Woman gets flesh-eating bacteria while fishing in Gulf of Mexico

A woman who was fishing in the Gulf of Mexico was diagnosed with flesh-eating bacteria after something bit her foot.

Kelly Blomberg said it felt like her foot went into the mouth of some animal, then the water was filled with blood.

She went to the hospital and started to take antibiotics the next day.

A week later, her foot was enlarged and swollen, with dead tissue everywhere.

"It is affecting my life. I can't work right now. I can't do anything productive right now," Blomberg told WDSU.

What started as a couple of small scratches on May 12 turned into vibrio vulnificus, flesh-eating bacteria, while Blomberg was fishing in the Gulf of Mexico.

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The disease can spread within six hours, Dr. Obinna Nnedu, Blomberg's infectious disease doctor at Ochsner Medical Center, told WDSU. Symptoms include redness, swelling and a high fever. People with weak immune systems can suffer more serious issues.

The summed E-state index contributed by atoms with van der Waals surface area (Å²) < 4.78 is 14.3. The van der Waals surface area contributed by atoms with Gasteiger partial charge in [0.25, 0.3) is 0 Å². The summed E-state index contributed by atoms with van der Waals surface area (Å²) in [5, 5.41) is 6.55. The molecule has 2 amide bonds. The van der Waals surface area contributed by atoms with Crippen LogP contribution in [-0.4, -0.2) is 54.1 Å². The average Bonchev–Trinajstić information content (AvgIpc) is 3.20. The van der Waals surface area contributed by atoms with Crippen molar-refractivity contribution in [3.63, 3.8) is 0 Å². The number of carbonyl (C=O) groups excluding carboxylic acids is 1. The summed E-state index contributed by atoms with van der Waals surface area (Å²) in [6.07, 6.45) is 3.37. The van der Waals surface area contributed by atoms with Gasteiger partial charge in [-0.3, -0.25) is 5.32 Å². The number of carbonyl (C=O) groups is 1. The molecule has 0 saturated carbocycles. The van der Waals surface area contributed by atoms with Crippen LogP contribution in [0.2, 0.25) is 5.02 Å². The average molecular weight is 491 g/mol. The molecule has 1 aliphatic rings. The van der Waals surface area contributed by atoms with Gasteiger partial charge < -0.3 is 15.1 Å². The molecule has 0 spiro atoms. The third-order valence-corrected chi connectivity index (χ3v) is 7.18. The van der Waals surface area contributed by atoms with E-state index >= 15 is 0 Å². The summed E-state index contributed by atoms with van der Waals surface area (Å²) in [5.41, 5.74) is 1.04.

"If you have an open wound and you go into the salt water off the coast of Louisiana in the Gulf, you can be exposed to this bacteria. The other way is by eating raw oysters," Nnedu told WDSU.

Blomberg is on the mend. She has undergone surgery to remove dead tissue and get a skin graft, according to WDSU.

"The swelling has gone down," Blomberg told WDSU. "So now the wound can actually start to heal."